The potato is known for its versatility in growth conditions, and its adaptability has allowed it to be cultivated in a wide range of climates and altitudes. However, the question of whether potatoes can grow in tropical climates is an interesting one.
The short answer is: Yes, they can, but with caveats.
During my youth, I travelled around South-East Asia. I remember you could hardly find potatoes in Indonesia until we went to Mount Bromo in Java – we then spent 3 days gorging on potato dishes until we came back down the mountain to rice.
Potatoes are typically a cool-season crop. They originate from the cool, high-altitude Andean region in South America and have optimal growth conditions in temperatures ranging between 60 to 70 degrees Fahrenheit (15 – 20 degrees Celsius). In contrast, tropical climates have temperatures that often exceed this range, with high humidity levels, posing unique challenges to potato cultivation.
Like the potatoes I had in Indonesia, tropical countries can grow potatoes if they have a mountain range where temperatures are likely to be lower and conditions more favourable to growing.
Growing potatoes in a tropical environment demands careful attention to variety selection, planting times, and crop care. It is important to choose potato varieties that have been bred for heat resistance or are known to perform better under warmer conditions. Some of these varieties include ‘Tropical Russet’, ‘Desiree’, and ‘Glorieta’, all of which are noted for their ability to tolerate heat.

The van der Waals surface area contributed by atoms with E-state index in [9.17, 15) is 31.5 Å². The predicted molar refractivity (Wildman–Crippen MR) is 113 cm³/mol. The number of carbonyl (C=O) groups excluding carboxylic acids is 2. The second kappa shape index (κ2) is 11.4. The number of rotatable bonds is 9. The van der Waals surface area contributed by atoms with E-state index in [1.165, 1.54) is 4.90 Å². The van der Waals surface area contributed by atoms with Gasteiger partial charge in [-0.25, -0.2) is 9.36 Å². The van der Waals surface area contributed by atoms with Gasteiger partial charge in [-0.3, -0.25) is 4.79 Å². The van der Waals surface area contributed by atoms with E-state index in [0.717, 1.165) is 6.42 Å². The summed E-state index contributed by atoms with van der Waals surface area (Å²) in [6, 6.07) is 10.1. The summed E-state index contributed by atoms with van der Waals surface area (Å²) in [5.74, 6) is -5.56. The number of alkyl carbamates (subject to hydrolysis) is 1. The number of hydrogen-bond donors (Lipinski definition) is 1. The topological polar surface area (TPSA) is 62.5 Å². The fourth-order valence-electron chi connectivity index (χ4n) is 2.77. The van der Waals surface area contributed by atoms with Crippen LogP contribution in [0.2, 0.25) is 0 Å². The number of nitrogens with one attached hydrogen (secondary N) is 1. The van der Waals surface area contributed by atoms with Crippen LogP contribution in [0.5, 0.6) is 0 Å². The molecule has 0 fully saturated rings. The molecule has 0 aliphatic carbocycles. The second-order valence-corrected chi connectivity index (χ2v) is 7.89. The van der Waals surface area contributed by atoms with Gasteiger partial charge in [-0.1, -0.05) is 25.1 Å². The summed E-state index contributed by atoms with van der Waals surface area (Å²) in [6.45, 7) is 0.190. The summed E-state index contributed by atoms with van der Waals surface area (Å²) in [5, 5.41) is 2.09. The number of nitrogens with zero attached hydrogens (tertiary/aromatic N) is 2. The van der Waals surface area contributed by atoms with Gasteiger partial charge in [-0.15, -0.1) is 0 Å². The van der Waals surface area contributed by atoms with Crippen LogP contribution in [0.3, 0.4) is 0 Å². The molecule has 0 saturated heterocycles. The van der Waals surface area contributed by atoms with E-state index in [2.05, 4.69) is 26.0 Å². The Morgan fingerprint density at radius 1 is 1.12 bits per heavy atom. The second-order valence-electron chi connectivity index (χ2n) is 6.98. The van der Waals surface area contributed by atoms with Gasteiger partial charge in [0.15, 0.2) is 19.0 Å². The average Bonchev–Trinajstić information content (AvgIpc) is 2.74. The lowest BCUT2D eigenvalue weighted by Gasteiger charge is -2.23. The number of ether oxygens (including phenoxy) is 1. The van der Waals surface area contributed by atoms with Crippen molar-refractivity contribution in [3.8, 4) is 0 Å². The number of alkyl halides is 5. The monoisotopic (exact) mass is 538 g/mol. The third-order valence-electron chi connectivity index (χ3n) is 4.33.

Timing is another crucial factor. Potatoes should ideally be planted in the cooler months of the tropical region. In most cases, this aligns with the onset of the rainy season. Planting at this time allows the potatoes to grow during the cooler period and also uses the increased availability of water.
The care of potatoes in a tropical climate is also slightly different. To prevent tubers from overheating, they should be “hilled” more than in cooler climates. Hilling is a process where soil is mounded around the base of the plant, providing protection from the sun and helping with moisture retention. Using grow bags will also give you more control of the conditions.
In addition, regular watering is necessary, but overwatering must be avoided as this can lead to rot. Also, tropical climates may pose increased pest and disease challenges, requiring diligent monitoring and control measures.
In conclusion, while it is possible to grow potatoes in tropical climates, it requires a bit more planning, care, and attention to details compared to growing them in cooler climates. But with the right approach, you can enjoy home-grown potatoes, even under the tropical sun.
Brian Sheridan has an allotment in Edgbaston and is a competitive grower. Brian is also a keen photographer and loves cooking. Brian and his wife Mary will also be running a stall at Edgebaston artisan market this year, selling products made from the allotment, including his award-winning relish!